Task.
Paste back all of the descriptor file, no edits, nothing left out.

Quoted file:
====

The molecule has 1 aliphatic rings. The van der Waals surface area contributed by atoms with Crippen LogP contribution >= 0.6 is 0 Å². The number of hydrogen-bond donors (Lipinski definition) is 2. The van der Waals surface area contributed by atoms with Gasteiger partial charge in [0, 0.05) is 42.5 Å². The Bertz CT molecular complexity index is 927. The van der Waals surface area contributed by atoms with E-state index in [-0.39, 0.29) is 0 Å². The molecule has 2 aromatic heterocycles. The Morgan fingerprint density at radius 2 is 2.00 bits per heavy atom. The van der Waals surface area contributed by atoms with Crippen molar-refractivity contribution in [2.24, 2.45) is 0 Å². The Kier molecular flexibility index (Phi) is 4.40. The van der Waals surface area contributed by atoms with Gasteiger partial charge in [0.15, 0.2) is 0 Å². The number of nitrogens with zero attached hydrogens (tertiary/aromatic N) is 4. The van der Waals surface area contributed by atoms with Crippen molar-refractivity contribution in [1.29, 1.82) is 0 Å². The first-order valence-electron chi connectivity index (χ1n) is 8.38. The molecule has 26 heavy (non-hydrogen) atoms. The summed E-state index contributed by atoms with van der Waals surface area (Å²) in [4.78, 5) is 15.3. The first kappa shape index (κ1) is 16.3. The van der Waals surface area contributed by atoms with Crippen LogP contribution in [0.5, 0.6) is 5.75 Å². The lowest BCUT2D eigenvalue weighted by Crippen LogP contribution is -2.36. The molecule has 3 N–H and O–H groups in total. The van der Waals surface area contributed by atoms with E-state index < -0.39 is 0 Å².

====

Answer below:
The molecule has 1 aliphatic rings. The van der Waals surface area contributed by atoms with Crippen LogP contribution >= 0.6 is 0 Å². The number of hydrogen-bond donors (Lipinski definition) is 2. The van der Waals surface area contributed by atoms with Gasteiger partial charge in [0, 0.05) is 42.5 Å². The Bertz CT molecular complexity index is 927. The van der Waals surface area contributed by atoms with E-state index in [-0.39, 0.29) is 0 Å². The molecule has 2 aromatic heterocycles. The Morgan fingerprint density at radius 2 is 2.00 bits per heavy atom. The van der Waals surface area contributed by atoms with Crippen molar-refractivity contribution in [2.24, 2.45) is 0 Å². The Kier molecular flexibility index (Phi) is 4.40. The van der Waals surface area contributed by atoms with Gasteiger partial charge in [0.15, 0.2) is 0 Å². The number of nitrogens with zero attached hydrogens (tertiary/aromatic N) is 4. The van der Waals surface area contributed by atoms with Crippen molar-refractivity contribution in [1.29, 1.82) is 0 Å². The first-order valence-electron chi connectivity index (χ1n) is 8.38. The molecule has 26 heavy (non-hydrogen) atoms. The summed E-state index contributed by atoms with van der Waals surface area (Å²) in [4.78, 5) is 15.3. The first kappa shape index (κ1) is 16.3. The van der Waals surface area contributed by atoms with Crippen LogP contribution in [0.5, 0.6) is 5.75 Å². The lowest BCUT2D eigenvalue weighted by Crippen LogP contribution is -2.36. The molecule has 3 N–H and O–H groups in total. The van der Waals surface area contributed by atoms with E-state index < -0.39 is 0 Å².